Posted by: nattarGcM ttaM | Link to this comment | 07-30-12 8:34 AM
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I suppose I should have realized that a big chunk of the job is people wandering into my office to talk through their problems

If that happens, you're a good manager already. I've known managers where you'd rip your own head off before voluntarily interacting with them, let alone over a problem.


Posted by: chris y | Link to this comment | 07-30-12 8:48 AM
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Some of them do show up headless and spouting blood, admittedly.


Posted by: LizardBreath | Link to this comment | 07-30-12 8:49 AM
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One of the issues that's coming up repeatedly for me in my job hunt is my lack of management experience. I've done a tiny bit when I was a docent, but that's not enough to put me in charge of a major project.


Posted by: togolosh | Link to this comment | 07-30-12 8:51 AM
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28: She claims they show up that way.


Posted by: peep | Link to this comment | 07-30-12 8:53 AM
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Who are you going to believe? Me, or some guy who doesn't even have an attached head?


Posted by: LizardBreath | Link to this comment | 07-30-12 8:54 AM
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re: 29

Any way to manufacture some in your current job? i.e. volunteer to take on a new project, or assist in managing an existing one?


Posted by: nattarGcM ttaM | Link to this comment | 07-30-12 8:55 AM
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Venting on management: Have you ever seen the thing where someone puts on a blindfold and then gives another person directions on, e.g., preparing and eating a peanut butter and jelly sandwich, and the person following the directions does so in a willfully obtuse manner, by following the directions literally but fucking up the sandwich as badly as possible within the parameters of the directions, which the person giving the directions can't see because they are blindfolded? At the end, the direction-giver pulls off the blindfold, and instead of a nice sandwich, there is inevitably a big mess. It's supposed to be some sort of exercise on the value of clear directions, or something like that. It's stupid as advice, although watching the whole thing can be humorous, which is more than you can say for most of that shit.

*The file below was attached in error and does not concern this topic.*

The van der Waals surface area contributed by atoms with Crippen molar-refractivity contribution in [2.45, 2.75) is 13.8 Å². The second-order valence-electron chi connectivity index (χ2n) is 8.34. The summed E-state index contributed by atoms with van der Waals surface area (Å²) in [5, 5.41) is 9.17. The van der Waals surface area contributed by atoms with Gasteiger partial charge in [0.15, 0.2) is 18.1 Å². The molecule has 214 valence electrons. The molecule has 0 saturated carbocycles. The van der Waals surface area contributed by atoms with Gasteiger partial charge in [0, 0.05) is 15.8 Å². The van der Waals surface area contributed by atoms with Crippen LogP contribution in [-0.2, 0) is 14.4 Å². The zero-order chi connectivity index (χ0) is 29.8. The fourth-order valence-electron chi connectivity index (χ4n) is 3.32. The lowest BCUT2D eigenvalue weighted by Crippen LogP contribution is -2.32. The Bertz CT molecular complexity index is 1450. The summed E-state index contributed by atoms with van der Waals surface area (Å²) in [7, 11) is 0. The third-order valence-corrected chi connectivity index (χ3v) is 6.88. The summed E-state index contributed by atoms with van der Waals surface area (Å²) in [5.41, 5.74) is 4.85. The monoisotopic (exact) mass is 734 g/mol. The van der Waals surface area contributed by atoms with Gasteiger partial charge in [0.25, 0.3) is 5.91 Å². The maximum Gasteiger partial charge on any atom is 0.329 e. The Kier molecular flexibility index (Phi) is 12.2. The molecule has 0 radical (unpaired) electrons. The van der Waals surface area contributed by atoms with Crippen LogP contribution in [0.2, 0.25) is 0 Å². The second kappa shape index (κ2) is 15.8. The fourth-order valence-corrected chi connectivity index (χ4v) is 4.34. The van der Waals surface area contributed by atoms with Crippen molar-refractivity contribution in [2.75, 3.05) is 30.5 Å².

Anyway: managing my secretary feels exactly like that. I feel like I have to spend an inordinate amount of time carefully drafting any instructions I'm going to give her to do anything--anything!--because if there's any potential hole in my directions through which she can squeeze a fuckup, she will. Every time.

Given that there's nothing she does that I can't do myself, the only reason I ever ask for her help is to save myself time. And given the huge upfront time involved in crafting directions that no one could possibly imagine a way to fuck up, there is very little I can ask her to do that will save me time, in the end. Especially considering that 90% of the time she will find some way to fuck it up anyway. Which is frustrating. Although of course in her case it's not willful obtuseness, but just a simple-mindedness that manifests itself in direction-following that is absurdly thoughtless and concrete.

Okay, venting done.


Posted by: urple | Link to this comment | 07-30-12 8:55 AM
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re: 33